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Exercise

Don’t Be Fooled by Phantom Solutions


Chug some water. Down a Brisk. Sweat off those pounds.

These are all misconceptions concerning exercising and heat that help lead to dehydration, pain, and possibly death. “Hot weather can pose serious problems to a body that’s already heating up during summer exercise,” warns Susan Kalish, executive director of the American Running Association. “Without adequate fluid intake, you’re at risk for dehydration and heat-related illness such as heat cramps, heat exhaustion, heat stroke, and in extreme cases, death.”

Even though you may think drowning your body with water or exercising until you feel thirsty are typical practices, they are common mistakes that iron men and women like yourself make every summer. Here are the facts on your common misconceptions.

As long as I’m not thirsty, I’m fine. In reality, when you feel your mouth start to dry up, the rest of your body is a barren sand pit. Studies show that fluid levels change quickly during exercise, which means using thirst as a gauge for hydration is like relying on an “idiot” light on your car’s gas gauge. By the time you feel thirsty, your body is already dehydrated.

When I exercise, fat leaves my body in sweat form. Actually, it really doesn’t. Sweat is a way for your body to release heat and cool the body during activity. The weight lost during exercise is water weight, and represents a proportional amount of water that should be replaced. For every pound you lose during exercise, you should drink at least 24 ounces of fluid. As little as a 2 percent decrease in your body weight during exercise can impair your performance.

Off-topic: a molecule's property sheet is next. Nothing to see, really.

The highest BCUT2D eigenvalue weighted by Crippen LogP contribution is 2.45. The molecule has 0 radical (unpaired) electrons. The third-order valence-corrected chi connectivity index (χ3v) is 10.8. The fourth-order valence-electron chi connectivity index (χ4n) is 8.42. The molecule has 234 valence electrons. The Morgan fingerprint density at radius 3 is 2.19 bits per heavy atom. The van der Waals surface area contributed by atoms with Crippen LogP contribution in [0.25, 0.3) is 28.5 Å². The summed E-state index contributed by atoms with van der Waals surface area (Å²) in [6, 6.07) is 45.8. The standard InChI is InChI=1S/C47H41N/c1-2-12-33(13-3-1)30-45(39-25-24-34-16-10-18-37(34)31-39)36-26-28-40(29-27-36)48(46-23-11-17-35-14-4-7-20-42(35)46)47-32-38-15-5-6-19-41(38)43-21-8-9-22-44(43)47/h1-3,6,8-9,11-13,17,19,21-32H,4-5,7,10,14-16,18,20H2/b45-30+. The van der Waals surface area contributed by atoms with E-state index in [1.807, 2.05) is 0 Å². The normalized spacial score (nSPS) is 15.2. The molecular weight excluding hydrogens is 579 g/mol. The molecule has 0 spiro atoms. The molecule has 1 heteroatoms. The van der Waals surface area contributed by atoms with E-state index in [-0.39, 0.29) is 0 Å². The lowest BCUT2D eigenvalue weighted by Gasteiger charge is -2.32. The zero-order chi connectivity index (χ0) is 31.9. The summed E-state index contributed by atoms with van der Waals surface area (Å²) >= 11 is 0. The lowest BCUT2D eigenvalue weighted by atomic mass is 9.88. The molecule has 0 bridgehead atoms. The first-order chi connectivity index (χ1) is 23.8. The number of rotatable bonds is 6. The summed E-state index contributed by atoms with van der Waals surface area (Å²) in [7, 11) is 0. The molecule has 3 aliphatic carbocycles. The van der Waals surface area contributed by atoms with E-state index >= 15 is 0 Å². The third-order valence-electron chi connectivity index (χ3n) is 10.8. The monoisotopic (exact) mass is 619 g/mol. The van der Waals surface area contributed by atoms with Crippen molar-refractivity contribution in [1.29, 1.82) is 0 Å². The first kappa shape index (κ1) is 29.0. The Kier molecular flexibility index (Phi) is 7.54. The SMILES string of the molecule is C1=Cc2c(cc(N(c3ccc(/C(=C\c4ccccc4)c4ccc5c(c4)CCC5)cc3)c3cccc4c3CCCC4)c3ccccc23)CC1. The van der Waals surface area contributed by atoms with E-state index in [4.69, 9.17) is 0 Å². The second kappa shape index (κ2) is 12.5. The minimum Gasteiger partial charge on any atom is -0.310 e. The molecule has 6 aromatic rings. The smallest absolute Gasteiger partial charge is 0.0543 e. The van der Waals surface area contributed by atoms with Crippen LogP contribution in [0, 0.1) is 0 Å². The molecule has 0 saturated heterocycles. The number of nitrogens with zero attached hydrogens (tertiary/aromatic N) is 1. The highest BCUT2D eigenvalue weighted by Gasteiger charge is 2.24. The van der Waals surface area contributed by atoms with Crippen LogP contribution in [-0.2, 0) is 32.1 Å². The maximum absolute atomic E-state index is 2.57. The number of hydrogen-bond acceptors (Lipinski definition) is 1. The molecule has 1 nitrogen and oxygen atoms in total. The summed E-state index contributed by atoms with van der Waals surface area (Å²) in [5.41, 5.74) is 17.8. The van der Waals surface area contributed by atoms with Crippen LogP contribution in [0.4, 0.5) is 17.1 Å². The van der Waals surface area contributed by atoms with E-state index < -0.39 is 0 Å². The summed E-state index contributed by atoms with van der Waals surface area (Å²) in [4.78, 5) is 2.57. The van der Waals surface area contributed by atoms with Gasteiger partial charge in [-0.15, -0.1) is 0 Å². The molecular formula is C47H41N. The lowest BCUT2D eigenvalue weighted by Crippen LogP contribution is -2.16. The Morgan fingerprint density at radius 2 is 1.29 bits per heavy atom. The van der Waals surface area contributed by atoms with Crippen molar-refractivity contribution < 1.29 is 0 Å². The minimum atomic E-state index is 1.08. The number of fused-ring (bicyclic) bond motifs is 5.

Caffeine gives me more energy, so it helps me exercise. Drinks with a large amount of caffeine are far worse for you than water and sports drinks. Caffeine’s diuretic effect causes you to lose fluids from your body, leading to further dehydration. Instead, properly formulated sports drinks can help sustain your performance during intense exercise lasting longer than 60 minutes. Sports drinks also are absorbed into your bloodstream more quickly than water.

If I store water before exercise I’ll have enough during. This idea is good if you like getting cramps and side stitches during exercise. Unlike food, you can’t stock up on fluids for exercise later in the day. You should drink at least six to eight glasses of water per day to keep hydrated for daily activities. During exercise, drink at least five to 10 ounces every 15 minutes. A good indicator of hydration is clear urine throughout the day.

Address: American Running Association, 4405 East West Highway, Suite 405, Bethesda, MD 20814-4535; run@americanrunning.org, www.americanrunning.org.

— Andrew Tufts —


© 2001 Health Resources Publishing